I have been thinking for a couple days on what to say about this story. I had an overproduction of breast milk and would have loved to donate it to a baby who needed it. I thought about using a milk bank, but there isn't one in town and it was kind of pain to send it out. I still have milk in the freezer I need to throw out. That being said, I don't know if I would accept donor milk for my baby from a random stranger I met on Facebook. I hope the FDA figures out a better way for women who overproduce to share their milk. It seems crazy to waste it when there are so many babies who need it.
FROM NBC: Even though the practice of feeding babies with another woman's breast milk has been around for centuries... the modern day "wet nurse" is a bit taboo. But breast milk sharing is slowly growing in popularity again -- thanks to a very new way of networking: Facebook. Elisabeth Singh was physically unable to nurse her daughter Sara, but was adamant her infant get what many experts say is the very best nutrition for babies: breast milk.
"The immunities were so important to me..." Using banks with privately donated breast milk was one option -- the donors there are screened for diseases and drug use, but it can be expensive and often reserved for very sick or premature babies. Elisabeth turned to an organization called "Eats on Feets. It links moms with an overflowing supply of milk to mothers like Elisabeth via Facebook.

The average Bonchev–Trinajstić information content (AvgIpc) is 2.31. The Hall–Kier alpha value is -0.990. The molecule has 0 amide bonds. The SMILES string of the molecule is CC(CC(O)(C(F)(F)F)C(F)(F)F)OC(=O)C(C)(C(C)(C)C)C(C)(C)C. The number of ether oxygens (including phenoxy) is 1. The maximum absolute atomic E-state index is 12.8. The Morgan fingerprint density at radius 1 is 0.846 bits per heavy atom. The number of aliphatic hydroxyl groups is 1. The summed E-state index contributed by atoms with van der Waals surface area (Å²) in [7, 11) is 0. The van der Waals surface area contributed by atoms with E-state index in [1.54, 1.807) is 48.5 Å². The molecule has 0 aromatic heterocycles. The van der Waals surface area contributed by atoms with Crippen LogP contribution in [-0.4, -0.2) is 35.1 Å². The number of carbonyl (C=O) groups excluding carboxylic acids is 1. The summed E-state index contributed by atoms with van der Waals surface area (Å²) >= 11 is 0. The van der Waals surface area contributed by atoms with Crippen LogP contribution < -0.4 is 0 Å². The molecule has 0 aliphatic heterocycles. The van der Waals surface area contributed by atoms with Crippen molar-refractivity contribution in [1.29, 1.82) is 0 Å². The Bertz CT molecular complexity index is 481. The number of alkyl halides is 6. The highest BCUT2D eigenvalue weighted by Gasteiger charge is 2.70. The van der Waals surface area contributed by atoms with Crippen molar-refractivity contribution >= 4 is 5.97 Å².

Elisabeth Singh - uses donated breast milk :"I actually like it on Facebook because then you can say, 'hey can I look at your profile?' I can kind of get an idea of what these people are like." That's where she found her donor. "This main donor -- she actually over produces 24 ounces a day..." Elisabeth drove 5 hours to meet her donor mom and screened her with an interview and her own gut feeling. Elisabeth Singh - uses donated breast milk : "I put a little bit of faith in these people that they're not out to intentionally harm another mother's child." But that faith has some experts concerned.
Dr. Ellen Rome - Cleveland Clinic: "That's a little bit scary to me because what if that mom had been drinking the night before she pumped or had used any drugs." HIV and other viruses can also be transmitted through breast milk. And many HIV positive women may not be aware they have the virus.
Dr. Ellen Rome - Cleveland Clinic: "There's good in the concept. We just need to fine tune the safety aspects." For moms like Elisabeth -- mother's milk is best -- even if it comes from another woman. At least one study found flash-heating breast milk can destroy HIV and bacteria, but some doctors say more research is needed. Experts with the Food and Drug Administration held a public meeting on the issue of sharing breast milk today (monday) and will release their findings at a later date. The FDA does not regulate breast milk banks or breast milk sharing.
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